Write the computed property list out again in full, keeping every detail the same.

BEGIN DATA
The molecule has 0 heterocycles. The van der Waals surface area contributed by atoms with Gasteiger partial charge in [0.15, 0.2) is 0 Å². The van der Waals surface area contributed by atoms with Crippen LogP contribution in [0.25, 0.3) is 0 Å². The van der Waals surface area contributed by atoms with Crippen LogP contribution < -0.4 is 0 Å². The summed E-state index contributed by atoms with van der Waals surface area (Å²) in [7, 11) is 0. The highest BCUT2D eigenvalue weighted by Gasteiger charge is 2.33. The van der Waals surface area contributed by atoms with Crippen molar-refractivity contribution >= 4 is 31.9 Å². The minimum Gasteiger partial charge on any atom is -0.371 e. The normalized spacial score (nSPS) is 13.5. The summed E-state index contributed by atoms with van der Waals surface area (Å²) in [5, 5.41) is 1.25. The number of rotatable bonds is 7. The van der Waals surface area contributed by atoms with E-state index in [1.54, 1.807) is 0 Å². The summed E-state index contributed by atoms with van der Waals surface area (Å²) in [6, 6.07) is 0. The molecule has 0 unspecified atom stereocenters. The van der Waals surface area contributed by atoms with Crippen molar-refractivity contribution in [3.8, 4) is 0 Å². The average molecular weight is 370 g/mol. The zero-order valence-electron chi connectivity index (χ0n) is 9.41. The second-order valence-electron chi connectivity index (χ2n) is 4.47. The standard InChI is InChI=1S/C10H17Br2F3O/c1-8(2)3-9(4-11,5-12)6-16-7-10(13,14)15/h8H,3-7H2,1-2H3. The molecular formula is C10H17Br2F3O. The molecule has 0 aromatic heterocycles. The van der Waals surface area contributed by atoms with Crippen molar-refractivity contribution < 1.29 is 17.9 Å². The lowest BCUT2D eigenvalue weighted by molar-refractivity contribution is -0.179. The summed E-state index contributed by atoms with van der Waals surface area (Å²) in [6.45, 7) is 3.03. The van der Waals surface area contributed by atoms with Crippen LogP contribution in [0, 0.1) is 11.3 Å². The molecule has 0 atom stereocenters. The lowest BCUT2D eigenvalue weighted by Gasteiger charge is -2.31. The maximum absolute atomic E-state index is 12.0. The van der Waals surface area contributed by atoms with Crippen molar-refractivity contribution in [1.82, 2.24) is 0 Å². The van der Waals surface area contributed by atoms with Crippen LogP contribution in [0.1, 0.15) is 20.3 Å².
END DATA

The molecule has 0 heterocycles. The van der Waals surface area contributed by atoms with Gasteiger partial charge in [0.15, 0.2) is 0 Å². The van der Waals surface area contributed by atoms with Crippen LogP contribution in [0.25, 0.3) is 0 Å². The van der Waals surface area contributed by atoms with Crippen LogP contribution < -0.4 is 0 Å². The summed E-state index contributed by atoms with van der Waals surface area (Å²) in [7, 11) is 0. The highest BCUT2D eigenvalue weighted by Gasteiger charge is 2.33. The van der Waals surface area contributed by atoms with Crippen molar-refractivity contribution >= 4 is 31.9 Å². The minimum Gasteiger partial charge on any atom is -0.371 e. The normalized spacial score (nSPS) is 13.5. The summed E-state index contributed by atoms with van der Waals surface area (Å²) in [5, 5.41) is 1.25. The number of rotatable bonds is 7. The van der Waals surface area contributed by atoms with E-state index in [1.54, 1.807) is 0 Å². The summed E-state index contributed by atoms with van der Waals surface area (Å²) in [6, 6.07) is 0. The molecule has 0 unspecified atom stereocenters. The van der Waals surface area contributed by atoms with Crippen molar-refractivity contribution in [3.8, 4) is 0 Å². The average molecular weight is 370 g/mol. The zero-order valence-electron chi connectivity index (χ0n) is 9.41. The second-order valence-electron chi connectivity index (χ2n) is 4.47. The standard InChI is InChI=1S/C10H17Br2F3O/c1-8(2)3-9(4-11,5-12)6-16-7-10(13,14)15/h8H,3-7H2,1-2H3. The molecular formula is C10H17Br2F3O. The molecule has 0 aromatic heterocycles. The van der Waals surface area contributed by atoms with Crippen molar-refractivity contribution < 1.29 is 17.9 Å². The lowest BCUT2D eigenvalue weighted by molar-refractivity contribution is -0.179. The summed E-state index contributed by atoms with van der Waals surface area (Å²) in [6.45, 7) is 3.03. The van der Waals surface area contributed by atoms with Crippen LogP contribution in [0, 0.1) is 11.3 Å². The molecule has 0 atom stereocenters. The lowest BCUT2D eigenvalue weighted by Gasteiger charge is -2.31. The maximum absolute atomic E-state index is 12.0. The van der Waals surface area contributed by atoms with Crippen molar-refractivity contribution in [1.82, 2.24) is 0 Å². The van der Waals surface area contributed by atoms with Crippen LogP contribution in [0.1, 0.15) is 20.3 Å².